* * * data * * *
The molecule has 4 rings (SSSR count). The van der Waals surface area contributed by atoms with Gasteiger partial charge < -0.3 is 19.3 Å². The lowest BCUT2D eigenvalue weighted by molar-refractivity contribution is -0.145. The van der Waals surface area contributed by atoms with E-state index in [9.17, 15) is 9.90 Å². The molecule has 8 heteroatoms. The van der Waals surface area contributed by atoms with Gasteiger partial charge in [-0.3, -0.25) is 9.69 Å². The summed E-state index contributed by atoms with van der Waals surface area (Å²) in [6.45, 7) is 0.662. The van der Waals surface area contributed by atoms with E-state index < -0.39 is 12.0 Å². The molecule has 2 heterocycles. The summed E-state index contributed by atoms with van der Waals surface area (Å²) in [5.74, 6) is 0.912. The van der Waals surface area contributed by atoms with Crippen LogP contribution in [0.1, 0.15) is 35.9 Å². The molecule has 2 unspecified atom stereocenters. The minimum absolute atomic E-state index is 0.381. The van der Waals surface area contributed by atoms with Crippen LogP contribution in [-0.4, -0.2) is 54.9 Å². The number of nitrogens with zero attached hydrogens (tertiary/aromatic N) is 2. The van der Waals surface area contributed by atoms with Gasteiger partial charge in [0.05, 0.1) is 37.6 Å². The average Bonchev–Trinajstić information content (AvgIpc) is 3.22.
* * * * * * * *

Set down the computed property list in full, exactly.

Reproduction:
The molecule has 4 rings (SSSR count). The van der Waals surface area contributed by atoms with Gasteiger partial charge < -0.3 is 19.3 Å². The lowest BCUT2D eigenvalue weighted by molar-refractivity contribution is -0.145. The van der Waals surface area contributed by atoms with E-state index in [9.17, 15) is 9.90 Å². The molecule has 8 heteroatoms. The van der Waals surface area contributed by atoms with Gasteiger partial charge in [-0.3, -0.25) is 9.69 Å². The summed E-state index contributed by atoms with van der Waals surface area (Å²) in [6.45, 7) is 0.662. The van der Waals surface area contributed by atoms with E-state index < -0.39 is 12.0 Å². The molecule has 2 heterocycles. The summed E-state index contributed by atoms with van der Waals surface area (Å²) in [5.74, 6) is 0.912. The van der Waals surface area contributed by atoms with Crippen LogP contribution in [0.1, 0.15) is 35.9 Å². The molecule has 2 unspecified atom stereocenters. The minimum absolute atomic E-state index is 0.381. The van der Waals surface area contributed by atoms with Crippen LogP contribution in [-0.4, -0.2) is 54.9 Å². The number of nitrogens with zero attached hydrogens (tertiary/aromatic N) is 2. The van der Waals surface area contributed by atoms with Gasteiger partial charge in [0.05, 0.1) is 37.6 Å². The average Bonchev–Trinajstić information content (AvgIpc) is 3.22.